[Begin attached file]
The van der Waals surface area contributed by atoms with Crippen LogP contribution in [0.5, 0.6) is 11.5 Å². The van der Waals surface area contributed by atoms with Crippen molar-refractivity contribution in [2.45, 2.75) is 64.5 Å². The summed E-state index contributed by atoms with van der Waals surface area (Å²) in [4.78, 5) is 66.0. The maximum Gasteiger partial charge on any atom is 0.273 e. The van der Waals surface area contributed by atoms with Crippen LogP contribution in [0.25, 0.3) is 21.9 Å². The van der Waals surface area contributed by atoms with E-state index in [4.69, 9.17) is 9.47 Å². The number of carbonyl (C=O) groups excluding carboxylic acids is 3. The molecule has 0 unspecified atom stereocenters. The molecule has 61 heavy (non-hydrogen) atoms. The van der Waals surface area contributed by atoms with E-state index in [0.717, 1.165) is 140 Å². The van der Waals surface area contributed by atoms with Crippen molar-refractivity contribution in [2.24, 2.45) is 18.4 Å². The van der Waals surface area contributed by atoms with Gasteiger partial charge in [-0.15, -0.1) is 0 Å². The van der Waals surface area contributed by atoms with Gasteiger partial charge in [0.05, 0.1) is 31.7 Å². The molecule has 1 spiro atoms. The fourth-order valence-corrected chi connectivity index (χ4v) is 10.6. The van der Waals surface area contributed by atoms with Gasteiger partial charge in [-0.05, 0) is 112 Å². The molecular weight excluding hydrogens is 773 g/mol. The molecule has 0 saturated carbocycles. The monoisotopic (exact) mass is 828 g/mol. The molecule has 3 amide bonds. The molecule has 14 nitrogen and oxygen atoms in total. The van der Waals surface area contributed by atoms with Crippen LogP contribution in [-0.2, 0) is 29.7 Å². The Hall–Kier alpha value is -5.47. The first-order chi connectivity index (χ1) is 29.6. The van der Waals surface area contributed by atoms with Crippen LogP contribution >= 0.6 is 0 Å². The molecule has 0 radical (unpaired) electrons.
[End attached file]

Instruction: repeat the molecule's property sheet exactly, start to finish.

The van der Waals surface area contributed by atoms with Crippen LogP contribution in [0.5, 0.6) is 11.5 Å². The van der Waals surface area contributed by atoms with Crippen molar-refractivity contribution in [2.45, 2.75) is 64.5 Å². The summed E-state index contributed by atoms with van der Waals surface area (Å²) in [4.78, 5) is 66.0. The maximum Gasteiger partial charge on any atom is 0.273 e. The van der Waals surface area contributed by atoms with Crippen LogP contribution in [0.25, 0.3) is 21.9 Å². The van der Waals surface area contributed by atoms with E-state index in [4.69, 9.17) is 9.47 Å². The number of carbonyl (C=O) groups excluding carboxylic acids is 3. The molecule has 0 unspecified atom stereocenters. The molecule has 61 heavy (non-hydrogen) atoms. The van der Waals surface area contributed by atoms with E-state index in [0.717, 1.165) is 140 Å². The van der Waals surface area contributed by atoms with Crippen molar-refractivity contribution in [2.24, 2.45) is 18.4 Å². The van der Waals surface area contributed by atoms with Gasteiger partial charge in [-0.15, -0.1) is 0 Å². The van der Waals surface area contributed by atoms with Gasteiger partial charge in [0.05, 0.1) is 31.7 Å². The molecule has 1 spiro atoms. The fourth-order valence-corrected chi connectivity index (χ4v) is 10.6. The van der Waals surface area contributed by atoms with Gasteiger partial charge in [-0.05, 0) is 112 Å². The molecular weight excluding hydrogens is 773 g/mol. The molecule has 0 saturated carbocycles. The monoisotopic (exact) mass is 828 g/mol. The molecule has 3 amide bonds. The molecule has 14 nitrogen and oxygen atoms in total. The van der Waals surface area contributed by atoms with Crippen LogP contribution in [-0.2, 0) is 29.7 Å². The Hall–Kier alpha value is -5.47. The first-order chi connectivity index (χ1) is 29.6. The van der Waals surface area contributed by atoms with Crippen LogP contribution >= 0.6 is 0 Å². The molecule has 0 radical (unpaired) electrons.